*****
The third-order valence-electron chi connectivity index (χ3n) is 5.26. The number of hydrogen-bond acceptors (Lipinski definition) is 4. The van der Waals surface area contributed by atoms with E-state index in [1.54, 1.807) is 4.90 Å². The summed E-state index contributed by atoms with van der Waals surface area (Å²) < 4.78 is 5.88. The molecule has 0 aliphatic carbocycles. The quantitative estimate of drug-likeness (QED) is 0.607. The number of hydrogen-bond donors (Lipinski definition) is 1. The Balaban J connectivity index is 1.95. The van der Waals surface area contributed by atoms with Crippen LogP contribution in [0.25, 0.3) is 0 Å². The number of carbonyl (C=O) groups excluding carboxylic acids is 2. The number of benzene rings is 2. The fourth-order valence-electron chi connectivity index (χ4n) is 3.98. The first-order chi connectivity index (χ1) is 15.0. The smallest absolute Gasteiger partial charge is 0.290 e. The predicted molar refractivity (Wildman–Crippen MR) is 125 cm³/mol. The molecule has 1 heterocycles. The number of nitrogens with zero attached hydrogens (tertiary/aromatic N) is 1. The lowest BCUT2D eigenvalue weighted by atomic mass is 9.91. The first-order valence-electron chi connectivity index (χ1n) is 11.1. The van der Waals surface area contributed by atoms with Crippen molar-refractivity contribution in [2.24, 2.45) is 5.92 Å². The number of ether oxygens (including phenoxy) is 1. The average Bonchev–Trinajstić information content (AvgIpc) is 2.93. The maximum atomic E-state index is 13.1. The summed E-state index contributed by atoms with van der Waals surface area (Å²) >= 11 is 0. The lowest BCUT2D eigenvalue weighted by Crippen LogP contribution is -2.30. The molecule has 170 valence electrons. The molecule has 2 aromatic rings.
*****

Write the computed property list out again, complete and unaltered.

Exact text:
The third-order valence-electron chi connectivity index (χ3n) is 5.26. The number of hydrogen-bond acceptors (Lipinski definition) is 4. The van der Waals surface area contributed by atoms with E-state index in [1.54, 1.807) is 4.90 Å². The summed E-state index contributed by atoms with van der Waals surface area (Å²) < 4.78 is 5.88. The molecule has 0 aliphatic carbocycles. The quantitative estimate of drug-likeness (QED) is 0.607. The number of hydrogen-bond donors (Lipinski definition) is 1. The Balaban J connectivity index is 1.95. The van der Waals surface area contributed by atoms with Crippen LogP contribution in [0.25, 0.3) is 0 Å². The number of carbonyl (C=O) groups excluding carboxylic acids is 2. The number of benzene rings is 2. The fourth-order valence-electron chi connectivity index (χ4n) is 3.98. The first-order chi connectivity index (χ1) is 15.0. The smallest absolute Gasteiger partial charge is 0.290 e. The predicted molar refractivity (Wildman–Crippen MR) is 125 cm³/mol. The molecule has 1 heterocycles. The number of nitrogens with zero attached hydrogens (tertiary/aromatic N) is 1. The lowest BCUT2D eigenvalue weighted by atomic mass is 9.91. The first-order valence-electron chi connectivity index (χ1n) is 11.1. The van der Waals surface area contributed by atoms with Crippen molar-refractivity contribution in [2.24, 2.45) is 5.92 Å². The number of ether oxygens (including phenoxy) is 1. The average Bonchev–Trinajstić information content (AvgIpc) is 2.93. The maximum atomic E-state index is 13.1. The summed E-state index contributed by atoms with van der Waals surface area (Å²) >= 11 is 0. The lowest BCUT2D eigenvalue weighted by Crippen LogP contribution is -2.30. The molecule has 170 valence electrons. The molecule has 2 aromatic rings.